Sandoval Signpost


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  The Gauntlet

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letters, opinions, editorials

Signpost welcomes letters of all opinions. Letters are subject to editing for length, clarity, libel, and other considerations. Anonymous pen name letters will not be published. Attach your name and contact information. Send to: Signpost, P. O. Box 889, Placitas, NM, 87043 or

Rhonda Lewis and Matt Heath perform at “Loot, Libations, & Laughter” in support of the Placitas Community Library.

re: thank you from Placitas Community Library

On September 11, supporters of the Placitas Community Library joined their friends to eat, drink, bid on auction items, and be entertained at “Loot, Libations, and Laughter.” The highlight of the evening was a reading of the play The Love List. Adobe Theater actors Rhonda Lewis, Matt Heath, and Tom Riley, led by director David Hunt Stafford, had the audience laughing out loud.

The event was a fundraiser for the library, which relies on local contributions for its operating expenses. Over eight thousand dollars was raised from ticket sales and proceeds from the auction. All the auction items, which included original art, vacations, jewelry, and a Spanish dinner for six by a professional chef, were contributed to the library.

The event was entirely a volunteer effort. The actors from the Adobe Theater and the Director all volunteered their time and wonderful sense of comedy. Anasazi Winery helped provide a comfortable venue on a rainy evening. Our auctioneer, Jake Finkelstein, gently encouraged bidders to outdo each other. Placitas is a wonderful community and the library is proud to be una placita para todos.

Thank you, Karen Cox, Board of Directors Chair, Placitas Community Library

re: not patriotic

Flying a flag that is in tatters is not patriotic. It shows a total lack of respect for the flag and for the nation that flag represents. If you want to show your patriotism, then retire your flag before it looks like this. There are numerous ways to do this including taking the flag to the American Legion where they will see to it the flag is retired properly.

—Gary W. Priester, Ranchos de Placitas

re: T-Mobile service in Placitas

I am writing in response to a letter in September’s Signpost, written by Gary W. Priester. His letter was about loss of T-Mobile service, and said that any responses will be forwarded to him by the Signpost. (Thanks for doing this.)

I, too, have lost T-Mobile service, here in Apache Mesa, which is just across 165 from Placitas Realty. I don’t have a Smartphone or anything like that, just an inexpensive pay-as-you-go flip-phone, which is all I need or want. When we moved here in 2014, we had Verizon, which generally has the best coverage anywhere you go. That is, unless you live in Apache Mesa.

I let the Verizon account lapse and went to T-Mobile since it had good coverage here.

I’ve recently noticed that my phone will show one or maybe two bars, and it won’t even ring here in the house, nor can I even access voicemail. In reading your article, it doesn’t sound like T-Mobile will be replacing that dish anytime soon. I think I’ll probably switch yet again, this time to AT&T, which does receive a signal here.

You said in your letter that you’d like to see how many other T-Mobile users have experienced service degradation.  I’d be curious as to how many folks you’ve heard from.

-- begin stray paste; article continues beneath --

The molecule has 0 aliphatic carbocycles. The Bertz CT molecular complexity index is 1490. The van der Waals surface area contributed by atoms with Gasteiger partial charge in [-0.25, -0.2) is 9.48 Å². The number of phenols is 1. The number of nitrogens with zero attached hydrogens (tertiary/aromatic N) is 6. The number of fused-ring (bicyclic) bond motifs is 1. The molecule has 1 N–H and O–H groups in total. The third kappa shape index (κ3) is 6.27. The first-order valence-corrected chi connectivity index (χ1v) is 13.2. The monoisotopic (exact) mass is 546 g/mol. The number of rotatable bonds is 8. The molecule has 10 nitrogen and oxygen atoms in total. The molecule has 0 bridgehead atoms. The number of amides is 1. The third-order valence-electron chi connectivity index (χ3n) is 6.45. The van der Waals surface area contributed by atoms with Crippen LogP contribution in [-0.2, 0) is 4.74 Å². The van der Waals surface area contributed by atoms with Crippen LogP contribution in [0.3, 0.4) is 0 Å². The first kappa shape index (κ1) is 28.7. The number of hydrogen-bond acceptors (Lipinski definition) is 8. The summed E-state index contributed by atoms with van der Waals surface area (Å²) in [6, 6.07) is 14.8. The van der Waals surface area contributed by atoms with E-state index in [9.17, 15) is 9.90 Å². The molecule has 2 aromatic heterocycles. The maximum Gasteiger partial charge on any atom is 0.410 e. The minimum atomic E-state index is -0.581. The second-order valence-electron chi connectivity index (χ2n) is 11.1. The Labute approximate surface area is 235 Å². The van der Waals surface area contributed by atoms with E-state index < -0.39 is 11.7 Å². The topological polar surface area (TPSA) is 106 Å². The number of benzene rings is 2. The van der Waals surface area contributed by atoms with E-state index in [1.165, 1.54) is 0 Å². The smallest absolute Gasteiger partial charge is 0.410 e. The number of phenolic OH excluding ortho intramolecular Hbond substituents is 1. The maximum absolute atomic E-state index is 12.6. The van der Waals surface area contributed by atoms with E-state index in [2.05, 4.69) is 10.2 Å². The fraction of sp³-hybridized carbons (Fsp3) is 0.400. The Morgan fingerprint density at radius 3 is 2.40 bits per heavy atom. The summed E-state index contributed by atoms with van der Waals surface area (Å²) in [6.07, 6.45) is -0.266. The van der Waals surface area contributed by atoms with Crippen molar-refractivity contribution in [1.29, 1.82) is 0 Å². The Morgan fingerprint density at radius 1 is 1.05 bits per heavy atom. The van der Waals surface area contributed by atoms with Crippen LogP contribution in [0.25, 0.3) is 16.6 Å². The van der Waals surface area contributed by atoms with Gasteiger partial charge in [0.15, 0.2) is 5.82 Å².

Best, —Brian Pendley, Apache Mesa, Placitas


New Mexico Wilderness Alliance concerned about potential impacts of geothermal leasing in the Jemez Ranger District

—Judy Calman, Staff Attorney, New Mexico Wild

A proposal to allow geothermal energy production on national forest land in the Jemez Mountains threatens popular hot springs and recreation areas, habitat for sensitive wildlife, and quality of life for area residents.

The Santa Fe National Forest is weighing several alternatives for geothermal development in the Jemez Ranger District, including areas abutting the Valles Caldera National Preserve and public comments on the agency’s Draft Environmental Impact Statement are due October 28.

The New Mexico Wilderness Alliance is concerned about potential impacts and is encouraging the forest service to select its no-leasing alternative. “We believe this is an inappropriate area for commercial geothermal development, and we are committed to ensuring this treasured area’s essential character remains for New Mexico’s citizens, and for generations to come,” said Mark Allison, executive director of the Wilderness Alliance.

Geothermal development would increase fire risk and could lower the temperature of existing hot springs, because cooler water could mix underground with the hotter water, according to the forest service report.

The issue originated in May 2015 when Ormat Technologies of Reno, Nevada, proposed leasing about 46,000 acres for geothermal production. The forest service expanded the area to 195,000 acres based on U.S. Geological Survey maps of high geothermal potential.

Although it is a renewable energy source, geothermal production can have substantial environmental consequences, including surface disturbance for well pads and pumps (similar to those used in oil and gas operations), roads, transmission lines, and pipelines. Additionally, fresh water is required, and fracking often is used.

The proposed leasing area contains heavily visited recreation sites such as San Antonio hot springs, Battleship Rock, Soda Dam, and the Las Conchas fishing access, as well as sacred indigenous sites, roadless areas, and areas the Wilderness Alliance believes may qualify for wilderness designation.